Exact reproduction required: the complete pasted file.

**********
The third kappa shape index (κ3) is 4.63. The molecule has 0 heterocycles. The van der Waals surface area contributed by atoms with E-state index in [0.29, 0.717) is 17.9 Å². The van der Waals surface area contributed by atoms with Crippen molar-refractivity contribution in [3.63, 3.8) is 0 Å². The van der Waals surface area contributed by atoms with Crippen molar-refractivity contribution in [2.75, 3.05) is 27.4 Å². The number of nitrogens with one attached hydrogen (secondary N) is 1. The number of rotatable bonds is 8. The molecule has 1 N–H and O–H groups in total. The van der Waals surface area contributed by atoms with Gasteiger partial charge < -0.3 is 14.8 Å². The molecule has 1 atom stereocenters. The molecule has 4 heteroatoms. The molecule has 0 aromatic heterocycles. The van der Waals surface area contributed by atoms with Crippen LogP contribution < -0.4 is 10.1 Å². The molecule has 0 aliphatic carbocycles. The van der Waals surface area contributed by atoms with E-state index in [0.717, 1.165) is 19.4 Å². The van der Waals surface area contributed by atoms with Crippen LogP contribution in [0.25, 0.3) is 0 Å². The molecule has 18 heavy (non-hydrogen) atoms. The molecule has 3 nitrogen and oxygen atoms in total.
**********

The third kappa shape index (κ3) is 4.63. The molecule has 0 heterocycles. The van der Waals surface area contributed by atoms with E-state index in [0.29, 0.717) is 17.9 Å². The van der Waals surface area contributed by atoms with Crippen molar-refractivity contribution in [3.63, 3.8) is 0 Å². The van der Waals surface area contributed by atoms with Crippen molar-refractivity contribution in [2.75, 3.05) is 27.4 Å². The number of nitrogens with one attached hydrogen (secondary N) is 1. The number of rotatable bonds is 8. The molecule has 1 N–H and O–H groups in total. The van der Waals surface area contributed by atoms with Gasteiger partial charge < -0.3 is 14.8 Å². The molecule has 1 atom stereocenters. The molecule has 4 heteroatoms. The molecule has 0 aromatic heterocycles. The van der Waals surface area contributed by atoms with Crippen LogP contribution < -0.4 is 10.1 Å². The molecule has 0 aliphatic carbocycles. The van der Waals surface area contributed by atoms with E-state index in [0.717, 1.165) is 19.4 Å². The van der Waals surface area contributed by atoms with Crippen LogP contribution in [0.25, 0.3) is 0 Å². The molecule has 18 heavy (non-hydrogen) atoms. The molecule has 3 nitrogen and oxygen atoms in total.